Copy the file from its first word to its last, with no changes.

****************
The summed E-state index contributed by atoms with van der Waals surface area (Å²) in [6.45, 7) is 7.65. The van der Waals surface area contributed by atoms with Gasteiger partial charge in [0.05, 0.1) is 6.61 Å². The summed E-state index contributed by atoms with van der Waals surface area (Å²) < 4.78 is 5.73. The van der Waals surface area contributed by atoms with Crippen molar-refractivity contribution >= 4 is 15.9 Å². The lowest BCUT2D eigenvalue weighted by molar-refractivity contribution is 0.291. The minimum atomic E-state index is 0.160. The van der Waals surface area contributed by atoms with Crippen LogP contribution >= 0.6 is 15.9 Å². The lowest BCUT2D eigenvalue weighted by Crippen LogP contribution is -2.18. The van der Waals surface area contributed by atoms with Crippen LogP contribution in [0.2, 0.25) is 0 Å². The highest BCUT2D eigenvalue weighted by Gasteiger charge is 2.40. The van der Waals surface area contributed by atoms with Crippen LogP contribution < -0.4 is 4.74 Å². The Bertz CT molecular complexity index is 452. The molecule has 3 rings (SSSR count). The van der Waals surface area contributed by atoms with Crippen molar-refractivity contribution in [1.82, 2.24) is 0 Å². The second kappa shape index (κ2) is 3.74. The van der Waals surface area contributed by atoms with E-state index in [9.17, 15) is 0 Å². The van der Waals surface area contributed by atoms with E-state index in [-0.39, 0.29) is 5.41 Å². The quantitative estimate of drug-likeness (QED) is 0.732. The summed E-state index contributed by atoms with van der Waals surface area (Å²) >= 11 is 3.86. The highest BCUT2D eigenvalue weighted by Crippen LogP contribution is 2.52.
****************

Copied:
The summed E-state index contributed by atoms with van der Waals surface area (Å²) in [6.45, 7) is 7.65. The van der Waals surface area contributed by atoms with Gasteiger partial charge in [0.05, 0.1) is 6.61 Å². The summed E-state index contributed by atoms with van der Waals surface area (Å²) < 4.78 is 5.73. The van der Waals surface area contributed by atoms with Crippen molar-refractivity contribution >= 4 is 15.9 Å². The lowest BCUT2D eigenvalue weighted by molar-refractivity contribution is 0.291. The minimum atomic E-state index is 0.160. The van der Waals surface area contributed by atoms with Crippen LogP contribution >= 0.6 is 15.9 Å². The lowest BCUT2D eigenvalue weighted by Crippen LogP contribution is -2.18. The van der Waals surface area contributed by atoms with Crippen LogP contribution in [0.2, 0.25) is 0 Å². The highest BCUT2D eigenvalue weighted by Gasteiger charge is 2.40. The van der Waals surface area contributed by atoms with Crippen LogP contribution < -0.4 is 4.74 Å². The Bertz CT molecular complexity index is 452. The molecule has 3 rings (SSSR count). The van der Waals surface area contributed by atoms with Crippen molar-refractivity contribution in [1.82, 2.24) is 0 Å². The second kappa shape index (κ2) is 3.74. The van der Waals surface area contributed by atoms with E-state index in [9.17, 15) is 0 Å². The van der Waals surface area contributed by atoms with E-state index in [-0.39, 0.29) is 5.41 Å². The quantitative estimate of drug-likeness (QED) is 0.732. The summed E-state index contributed by atoms with van der Waals surface area (Å²) >= 11 is 3.86. The highest BCUT2D eigenvalue weighted by Crippen LogP contribution is 2.52.